In 1605 the Dutch annexed the principal Spice Islands in the East Indies and the Portuguese were thus forced to shift to the South Celebes. Slowly the Dutch began conquering the coastal settlements of the Portuguese Empire. In 1641 they annexed Malacca, in 1658 they conquered the Portuguese settlements in coastal Ceylon and in 1663 they captured Cochin and other regions on the Malabar Coast. The Dutch in 1641 were in fact once again blockading Goa when the news of the national revolution of December 1640 and the Portuguese independence from Spain had arrived. The Viceroy, the Count of Aveiras, hastened for the proclamation. John IV, the king of Portugal wished for negotiations with the Dutch but the Dutch governor of Batavia refused to accept the treaty and once again unsuccessfully blockaded Goa.
To monitor the seas the Portuguese needed many ships. In 1631 there were 115 ships in service and the shipyards of Chaul and Bassein needed to build a galleon every year. A strong navy was required to face the enemies from Europe and also to safeguard themselves against the so-called pepper ships. These were privateers engaged in pepper smuggling, buying it in South India and selling it other places. Till the time these were merely privateers the Portuguese could deal with the problem but when it was taken up officially by the Dutch and English East India Companies the complete edifice of the monopolistic protection collapsed.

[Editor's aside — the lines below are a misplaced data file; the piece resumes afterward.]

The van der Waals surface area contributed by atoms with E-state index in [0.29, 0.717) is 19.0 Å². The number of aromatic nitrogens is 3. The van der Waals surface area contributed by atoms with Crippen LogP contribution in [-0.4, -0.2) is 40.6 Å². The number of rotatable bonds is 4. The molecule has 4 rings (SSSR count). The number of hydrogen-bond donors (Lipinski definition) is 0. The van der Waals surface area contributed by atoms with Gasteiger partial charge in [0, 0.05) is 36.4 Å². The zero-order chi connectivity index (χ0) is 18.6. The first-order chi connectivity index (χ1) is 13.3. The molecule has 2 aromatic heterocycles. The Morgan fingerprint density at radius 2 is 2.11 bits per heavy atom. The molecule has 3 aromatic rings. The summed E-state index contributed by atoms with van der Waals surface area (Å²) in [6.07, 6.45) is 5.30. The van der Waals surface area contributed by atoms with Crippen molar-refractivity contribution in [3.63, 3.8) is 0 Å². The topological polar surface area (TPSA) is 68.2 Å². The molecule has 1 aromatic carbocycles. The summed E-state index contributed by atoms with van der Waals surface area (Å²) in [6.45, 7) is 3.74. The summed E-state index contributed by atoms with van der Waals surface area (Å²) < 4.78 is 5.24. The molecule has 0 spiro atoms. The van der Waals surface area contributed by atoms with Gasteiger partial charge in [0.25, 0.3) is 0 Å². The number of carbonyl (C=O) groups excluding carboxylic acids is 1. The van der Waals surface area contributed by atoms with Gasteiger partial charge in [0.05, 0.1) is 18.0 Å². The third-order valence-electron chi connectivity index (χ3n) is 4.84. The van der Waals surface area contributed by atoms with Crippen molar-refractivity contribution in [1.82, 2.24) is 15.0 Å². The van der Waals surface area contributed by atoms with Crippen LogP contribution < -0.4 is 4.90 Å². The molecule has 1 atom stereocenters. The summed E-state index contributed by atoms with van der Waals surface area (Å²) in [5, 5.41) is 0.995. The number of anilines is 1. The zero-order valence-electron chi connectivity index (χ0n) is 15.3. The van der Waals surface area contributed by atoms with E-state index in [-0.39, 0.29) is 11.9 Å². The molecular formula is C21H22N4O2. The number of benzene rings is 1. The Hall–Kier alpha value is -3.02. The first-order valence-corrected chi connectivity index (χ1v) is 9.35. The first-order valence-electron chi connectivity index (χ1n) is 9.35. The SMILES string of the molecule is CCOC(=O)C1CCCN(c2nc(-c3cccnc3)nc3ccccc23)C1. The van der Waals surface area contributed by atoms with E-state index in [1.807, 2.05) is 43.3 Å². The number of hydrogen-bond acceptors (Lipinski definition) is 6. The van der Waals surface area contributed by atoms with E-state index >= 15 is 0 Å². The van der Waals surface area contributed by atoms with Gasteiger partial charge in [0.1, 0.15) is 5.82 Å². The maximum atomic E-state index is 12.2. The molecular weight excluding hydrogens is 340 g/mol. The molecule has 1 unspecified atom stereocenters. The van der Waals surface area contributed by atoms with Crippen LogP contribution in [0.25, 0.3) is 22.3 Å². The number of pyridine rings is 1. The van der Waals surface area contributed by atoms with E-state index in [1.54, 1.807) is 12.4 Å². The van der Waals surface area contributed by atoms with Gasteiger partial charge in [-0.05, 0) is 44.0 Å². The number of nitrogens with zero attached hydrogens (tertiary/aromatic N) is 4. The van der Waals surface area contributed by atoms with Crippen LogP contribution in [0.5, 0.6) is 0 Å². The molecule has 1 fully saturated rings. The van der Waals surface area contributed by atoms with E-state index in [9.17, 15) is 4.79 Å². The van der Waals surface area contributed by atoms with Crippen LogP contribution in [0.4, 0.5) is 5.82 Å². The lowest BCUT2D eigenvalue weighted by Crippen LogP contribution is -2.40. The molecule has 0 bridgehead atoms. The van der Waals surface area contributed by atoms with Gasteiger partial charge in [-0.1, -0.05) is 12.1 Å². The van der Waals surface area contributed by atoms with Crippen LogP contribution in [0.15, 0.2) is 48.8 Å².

Portugal however remained much successful against the Dutch, and even managed to hold on to her East African possessions. Nonetheless it lost its chain of Gold Coast castles which had been the first foundation of the empire. In Brazil the Dutch eventually lost the sugar trade in the hands of the Portuguese. All of this however did not help Goa to rum smooth and the great city once the centre of a majestic empire was slowly reduced to the status of a coastal town.